There’s been much talk about how 3D printer sales have been noticeably weak in 2015, especially looking at the recent third quarter reports. But if you take a step back and look at the big picture, you see remarkable progress as 3D printing has been transformed from a pre-2007 industrial/professional-focused technology called “rapid prototyping” or “additive manufacturing,” only accessible if you had about $100,000. Today’s more personal/desktop-focused 3D printers emerged as old patents expired, and the cost of 3D printers plummeted for desktop users. The technology was democratized, and you can now purchase a 3D printer for under $5,000.
Together, the industrial and desktop sectors, known together as the 3D printing market, have sold a whopping half million 3D printers overall, according to a new 3D printing research update from CONTEXT. The market might be going through some growing pains currently, but overall we see huge progress as more people catch on to what this amazing technology can do.
85% of the half million 3D printers sold emerge from the personal/desktop segment, where 3D printers have a “global average weighted price of $1,451.” What a far cry from the $100,000 of yesteryear!
Here, in the above (slightly faded) chart, we see a huge growth of the light blue bars. That indicates the sale of personal/desktop 3D printers from 1989-2015. Since 2013, in two short years, sales have more than doubled. According to the CONTEXT 3D Printing Research Update:
“Nonetheless, the market is on track to ship the millionth unit by 2017 and upwards of 1M units per year by 2019. However, reaching these new milestones will depend on the aid of new market entrants.”
Let’s break down what happened here with 3D printing companies and what it means for the market if it is to reach 1 million sales by 2017. 3D printing giants 3D Systems and Stratasys have shown signs of struggle recently. Stratasys laid workers off from its personal/desktop division, MakerBot. 3D Systems’ CEO and President stepped down in October. Both companies posted weak earnings in Q3 2015.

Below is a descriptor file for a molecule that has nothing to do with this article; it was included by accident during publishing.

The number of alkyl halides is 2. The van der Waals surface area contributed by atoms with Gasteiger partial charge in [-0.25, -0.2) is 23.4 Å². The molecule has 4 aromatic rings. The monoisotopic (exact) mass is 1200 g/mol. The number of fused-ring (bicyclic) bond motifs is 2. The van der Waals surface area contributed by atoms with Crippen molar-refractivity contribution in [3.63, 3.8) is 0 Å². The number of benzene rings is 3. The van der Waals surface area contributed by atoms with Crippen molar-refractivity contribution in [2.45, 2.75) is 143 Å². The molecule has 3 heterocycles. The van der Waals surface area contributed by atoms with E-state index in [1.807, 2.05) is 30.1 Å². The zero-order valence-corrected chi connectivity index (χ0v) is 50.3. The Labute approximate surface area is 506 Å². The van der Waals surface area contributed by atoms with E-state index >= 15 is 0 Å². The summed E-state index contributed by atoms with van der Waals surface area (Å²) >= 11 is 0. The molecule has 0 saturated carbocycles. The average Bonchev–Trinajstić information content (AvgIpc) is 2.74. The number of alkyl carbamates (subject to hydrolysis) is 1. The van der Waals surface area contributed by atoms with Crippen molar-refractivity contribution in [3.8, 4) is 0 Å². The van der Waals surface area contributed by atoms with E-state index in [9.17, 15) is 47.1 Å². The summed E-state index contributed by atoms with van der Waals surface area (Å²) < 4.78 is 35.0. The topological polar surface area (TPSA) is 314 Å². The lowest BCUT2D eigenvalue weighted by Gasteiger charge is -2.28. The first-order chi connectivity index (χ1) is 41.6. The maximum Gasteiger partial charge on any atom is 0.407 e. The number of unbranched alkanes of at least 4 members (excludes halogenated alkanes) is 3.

Chris Connery, VP for Global Analysis at CONTEXT, summarizes the year:
“Growth in 3D printing has been phenomenal in recent years. This year has been challenging especially in the long standing Industrial/Professional market. Through the first half of this year, there have been 1% fewer printers shipped in this high-end sector than in the first half of last year, a stark contrast to the shipment growth of 29% seen from 2013 to 2014.”
There’s also a new development on the horizon that is not to be overlooked. 2D sector companies, like Canon, Ricoh, and Hewlett Packard, are now “dipping their toes” in the 3D printing pool. Let’s take HP as an example of an emerging 2D to 3D player. The CONTEXT report update states:
“As Hewlett Packard splits into HP Inc and HP Enterprise, HP Inc is using 3D printing as a showcase piece for the new company and there are indications that its MultiJet Fusion (MJF) technology will be brought to the professional market in late 2016. It is also continuing to promote a desktop/personal 3D printer alongside its consumer SPROUT PC to showcase its 3D scanning capabilities and the two are reportedly often purchased together via HP.com.”
Those are big changes at Hewlett Packard, and they are partly ushered in by the company’s growth into the 3D printing market.
The CONTEXT update summarizes by stating that most personal/desktop sales are to “B2B [small businesses] and educational institutions,” and Stratasys’ and 3D Systems’ sales have not reached their “lofty expectations.” In the meantime, new entrants from the 2D sector keep the market not only staying afloat, but growing into a million sales strong.
CONTEXT is also keeping an eye on specific areas in 3D printing, such as the expected continuation of healthy growth in metal 3D printing applications. Discuss this story in the 3D Printer Sales forum on 3DPB.com.
Interesting times for 3D printing, indeed!